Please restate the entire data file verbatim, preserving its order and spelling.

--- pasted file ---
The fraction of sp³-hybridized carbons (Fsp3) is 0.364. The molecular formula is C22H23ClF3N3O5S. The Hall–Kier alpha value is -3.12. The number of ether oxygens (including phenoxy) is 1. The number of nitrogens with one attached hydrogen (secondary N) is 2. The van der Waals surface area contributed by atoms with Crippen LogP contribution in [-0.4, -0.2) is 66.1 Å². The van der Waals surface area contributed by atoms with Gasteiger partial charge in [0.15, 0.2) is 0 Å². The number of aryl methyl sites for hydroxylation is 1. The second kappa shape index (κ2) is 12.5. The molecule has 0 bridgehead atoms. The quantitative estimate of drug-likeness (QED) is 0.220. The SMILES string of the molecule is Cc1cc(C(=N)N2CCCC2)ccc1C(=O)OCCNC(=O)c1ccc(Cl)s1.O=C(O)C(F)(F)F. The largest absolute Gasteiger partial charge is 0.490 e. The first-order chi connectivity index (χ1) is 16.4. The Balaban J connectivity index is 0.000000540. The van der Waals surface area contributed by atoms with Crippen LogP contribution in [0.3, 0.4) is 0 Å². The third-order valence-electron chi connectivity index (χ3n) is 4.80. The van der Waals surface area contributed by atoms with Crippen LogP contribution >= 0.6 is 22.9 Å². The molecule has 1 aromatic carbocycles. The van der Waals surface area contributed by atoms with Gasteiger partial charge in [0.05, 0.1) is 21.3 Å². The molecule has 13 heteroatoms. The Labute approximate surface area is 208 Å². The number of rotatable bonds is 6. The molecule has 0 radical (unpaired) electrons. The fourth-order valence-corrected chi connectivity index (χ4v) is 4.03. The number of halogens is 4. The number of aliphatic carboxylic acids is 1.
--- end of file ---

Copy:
The fraction of sp³-hybridized carbons (Fsp3) is 0.364. The molecular formula is C22H23ClF3N3O5S. The Hall–Kier alpha value is -3.12. The number of ether oxygens (including phenoxy) is 1. The number of nitrogens with one attached hydrogen (secondary N) is 2. The van der Waals surface area contributed by atoms with Crippen LogP contribution in [-0.4, -0.2) is 66.1 Å². The van der Waals surface area contributed by atoms with Gasteiger partial charge in [0.15, 0.2) is 0 Å². The number of aryl methyl sites for hydroxylation is 1. The second kappa shape index (κ2) is 12.5. The molecule has 0 bridgehead atoms. The quantitative estimate of drug-likeness (QED) is 0.220. The SMILES string of the molecule is Cc1cc(C(=N)N2CCCC2)ccc1C(=O)OCCNC(=O)c1ccc(Cl)s1.O=C(O)C(F)(F)F. The largest absolute Gasteiger partial charge is 0.490 e. The first-order chi connectivity index (χ1) is 16.4. The Balaban J connectivity index is 0.000000540. The van der Waals surface area contributed by atoms with Crippen LogP contribution in [0.3, 0.4) is 0 Å². The third-order valence-electron chi connectivity index (χ3n) is 4.80. The van der Waals surface area contributed by atoms with Crippen LogP contribution >= 0.6 is 22.9 Å². The molecule has 1 aromatic carbocycles. The van der Waals surface area contributed by atoms with Gasteiger partial charge in [0.05, 0.1) is 21.3 Å². The molecule has 13 heteroatoms. The Labute approximate surface area is 208 Å². The number of rotatable bonds is 6. The molecule has 0 radical (unpaired) electrons. The fourth-order valence-corrected chi connectivity index (χ4v) is 4.03. The number of halogens is 4. The number of aliphatic carboxylic acids is 1.